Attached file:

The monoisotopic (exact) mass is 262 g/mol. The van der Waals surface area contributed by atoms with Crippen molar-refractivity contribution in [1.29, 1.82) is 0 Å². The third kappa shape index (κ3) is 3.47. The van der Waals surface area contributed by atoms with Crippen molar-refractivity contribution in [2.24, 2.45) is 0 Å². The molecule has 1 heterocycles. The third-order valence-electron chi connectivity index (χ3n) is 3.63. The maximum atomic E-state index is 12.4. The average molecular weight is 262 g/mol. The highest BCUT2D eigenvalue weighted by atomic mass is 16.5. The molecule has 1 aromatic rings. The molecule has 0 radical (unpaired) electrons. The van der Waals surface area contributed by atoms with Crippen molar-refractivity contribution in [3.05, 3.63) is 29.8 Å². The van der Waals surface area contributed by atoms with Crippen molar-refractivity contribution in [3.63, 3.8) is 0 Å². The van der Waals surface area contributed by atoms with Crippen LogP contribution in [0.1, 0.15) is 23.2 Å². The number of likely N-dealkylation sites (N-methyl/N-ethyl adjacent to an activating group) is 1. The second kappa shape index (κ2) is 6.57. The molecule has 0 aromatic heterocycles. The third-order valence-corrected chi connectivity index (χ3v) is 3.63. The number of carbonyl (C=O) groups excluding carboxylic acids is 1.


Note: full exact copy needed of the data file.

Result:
The monoisotopic (exact) mass is 262 g/mol. The van der Waals surface area contributed by atoms with Crippen molar-refractivity contribution in [1.29, 1.82) is 0 Å². The third kappa shape index (κ3) is 3.47. The van der Waals surface area contributed by atoms with Crippen molar-refractivity contribution in [2.24, 2.45) is 0 Å². The molecule has 1 heterocycles. The third-order valence-electron chi connectivity index (χ3n) is 3.63. The maximum atomic E-state index is 12.4. The average molecular weight is 262 g/mol. The highest BCUT2D eigenvalue weighted by atomic mass is 16.5. The molecule has 1 aromatic rings. The molecule has 0 radical (unpaired) electrons. The van der Waals surface area contributed by atoms with Crippen molar-refractivity contribution in [3.05, 3.63) is 29.8 Å². The van der Waals surface area contributed by atoms with Crippen molar-refractivity contribution in [3.63, 3.8) is 0 Å². The van der Waals surface area contributed by atoms with Crippen LogP contribution in [0.1, 0.15) is 23.2 Å². The number of likely N-dealkylation sites (N-methyl/N-ethyl adjacent to an activating group) is 1. The second kappa shape index (κ2) is 6.57. The molecule has 0 aromatic heterocycles. The third-order valence-corrected chi connectivity index (χ3v) is 3.63. The number of carbonyl (C=O) groups excluding carboxylic acids is 1.